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20 years ago, Narendra Modi called out the mentality behind Islamic terrorism on NDTV, and Rajdeep Sardesai was ‘upset’

The words spoken by Narendra Modi almost two decades ago are still relevant to this day. The notions of supremacy that he alluded to during the debate are relevant to this day as can be seen in the manner in which 'la ilaha ilallah' was made the central chorus of the anti-CAA crowd.

The NDA government has demonstrated great ideological clarity since it came to power in 2014. Within six months of Narendra Modi’s second term as Prime Minister, his government took several monumental steps to strengthen the territorial integrity of India as well as bring to closure disputes that have festered in the country ever since independence. MEA Jaishankar, too, has on several occasions hinted towards the fact that the current government wishes to resolve disputes that it has inherited from predecessors.

Narendra Modi has always demonstrated remarkable clarity in matters of governance and politics. It was, perhaps, most evident during a debate on the Big Fight with Rajdeep Sardesai as the anchor in the aftermath of the 9/11 terror attacks almost two decades ago. During the debate, he called out the mentality and the worldview that is now amplified by the anti-CAA protesters when they made ‘La ilaha ilallah’ the central theme of their protests.

In the debate, Narendra Modi said, “Indian media never had the courage to use the term Islamic Terrorism because pseudo-secularism weighed heavily upon them. When, last Tuesday, after the attack in the USA, when global newspapers started using the term, then for the first time, and I wish to compliment Rajdeep Sardesai for the same, that they have demonstrated the courage to say the truth.”

However, immediately, Rajdeep Sardesai “clarifies” that NDTV had not used the world “Islamic terrorism” in its reports. “We don’t need the compliments from you,” Rajdeep is heard saying in the video clip just after Narendra Modi’s opening remarks.

Narendra Modi, who hadn’t become the Chief Minister of Gujarat yet, added, “As far as Islam is concerned, it has numerous positive aspects, yes. The question is, in what way is it being used by people today. Where do the roots of it lie? When one community argues that their community is different from everyone and superior when it is argued that until and unless you adopt my ways, you will not be able to attain Moksh, Allah or Jesus, then conflict is bound to arise.”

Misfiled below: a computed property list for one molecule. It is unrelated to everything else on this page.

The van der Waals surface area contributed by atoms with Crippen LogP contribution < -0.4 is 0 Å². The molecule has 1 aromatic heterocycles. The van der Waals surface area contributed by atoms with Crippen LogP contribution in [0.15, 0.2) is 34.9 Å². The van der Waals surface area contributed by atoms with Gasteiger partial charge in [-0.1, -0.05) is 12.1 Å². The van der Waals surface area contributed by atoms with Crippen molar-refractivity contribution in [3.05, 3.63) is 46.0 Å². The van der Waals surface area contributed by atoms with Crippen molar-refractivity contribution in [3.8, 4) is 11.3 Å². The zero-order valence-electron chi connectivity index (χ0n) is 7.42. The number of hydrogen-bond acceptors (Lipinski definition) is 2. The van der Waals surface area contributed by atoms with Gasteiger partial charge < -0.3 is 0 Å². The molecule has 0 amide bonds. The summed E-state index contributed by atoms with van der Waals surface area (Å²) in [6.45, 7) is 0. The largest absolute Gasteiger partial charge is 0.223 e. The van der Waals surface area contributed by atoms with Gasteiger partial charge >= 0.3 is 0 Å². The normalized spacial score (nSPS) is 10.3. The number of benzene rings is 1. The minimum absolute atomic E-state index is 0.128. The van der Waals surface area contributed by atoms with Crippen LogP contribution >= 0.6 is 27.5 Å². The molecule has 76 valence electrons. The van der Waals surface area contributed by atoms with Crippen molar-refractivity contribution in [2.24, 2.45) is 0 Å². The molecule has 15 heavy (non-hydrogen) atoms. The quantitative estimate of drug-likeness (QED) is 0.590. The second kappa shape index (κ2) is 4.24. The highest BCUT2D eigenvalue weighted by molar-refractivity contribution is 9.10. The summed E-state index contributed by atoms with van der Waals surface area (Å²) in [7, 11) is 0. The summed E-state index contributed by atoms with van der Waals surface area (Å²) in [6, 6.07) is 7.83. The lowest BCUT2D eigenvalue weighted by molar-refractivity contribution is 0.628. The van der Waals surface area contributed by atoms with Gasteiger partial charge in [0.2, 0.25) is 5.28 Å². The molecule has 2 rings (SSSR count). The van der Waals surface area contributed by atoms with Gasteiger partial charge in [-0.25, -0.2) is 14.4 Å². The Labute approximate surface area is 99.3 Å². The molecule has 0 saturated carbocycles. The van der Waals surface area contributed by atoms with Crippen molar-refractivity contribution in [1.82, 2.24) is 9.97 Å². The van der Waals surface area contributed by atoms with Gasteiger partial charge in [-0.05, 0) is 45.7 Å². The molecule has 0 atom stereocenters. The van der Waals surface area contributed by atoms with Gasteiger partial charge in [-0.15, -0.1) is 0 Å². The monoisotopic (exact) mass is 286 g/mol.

He continued, “And I believe, India has advocated the philosophy of Truth is one but approaching it is many. If this remains the root of one’s ideology, that every path is equal, then there’s no possibility of conflict. But when I argue that yours is false, mine is true, conflict arises and hatred manifests itself. And when this hatred combines with sentiments of nationalism, then terrorism occurs.”

The politician who would go on to fundamentally alter the direction of the Indian State also said that instead of criticising Islam as a whole, it would be better to focus on those elements who are using it to further their nefarious agenda. Rajdeep Sardesai, true to his nature, quickly retorts, “We haven’t used the term Islamic Terrorism, we have only raised the question. So we don’t need the compliments from you at the moment.”

The words spoken by Narendra Modi almost two decades ago are still relevant to this day. The notions of supremacy that he alluded to during the debate are relevant to this day as can be seen in the manner in which ‘la ilaha ilallah’ was made the central chorus of the anti-CAA crowd. ‘La ilaha ilallah’ is a declaration that means ‘There is no God but Allah’.

It’s a slogan that denies the existence of all Hindu Gods and Goddesses and calls them false. That it has been made the central focus of political protests ought to concern every sensible citizen of the country. Even Shashi Tharoor, one of the most ‘secular’ politicians from the Congress party was disturbed by it and when he called it out, he faced intense criticism and protests from the anti-CAA crowd.

Later in the debate, Narendra Modi further elucidates the manner in which terrorism manifests itself. He said, speaking of the ideology of the terrorists, “Terrorism has reached the strength it has today because it is intertwined with fundamentalism. You have to understand that Muslims, and when I say Muslims I do not mean Islam, they have divided the world into three parts.”

Explaining himself, he said, “One, Dar-ul-Aman, second, Dar-ul-Harb, third, Dar-ul-Islam. Dar-ul-Aman means land of peace, that is, where Islam has reached or not in a position to assert itself. There, peace should prevail. Then Dar-ul-Harb, where you have the strength, fight for it, plant your flag. And the third is Dar-ul-Islam, to convert the whole world to Islam. To this end, certain political activists who belong to the Islamic faith are indulging in these activities. Until and unless we understand these people, we will not be able to tackle terrorism.”

As expected, Modi set the cat among the pigeons with his explanation of the ideology that motivates terrorists. Rajdeep Sardesai, consistent with his nature, tried to interrupt him on several occasions but he managed to get his points across in spite of the cacophony. Narendra Modi did not stray away from his points even when accusations of Islamophobia were levelled at him. He said clearly that he was not levelling allegations at the entire Muslim community but only explaining the motivations that drive terrorists to commit the crimes they do.

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OpIndia Staffhttps://www.opindia.com
Staff reporter at OpIndia

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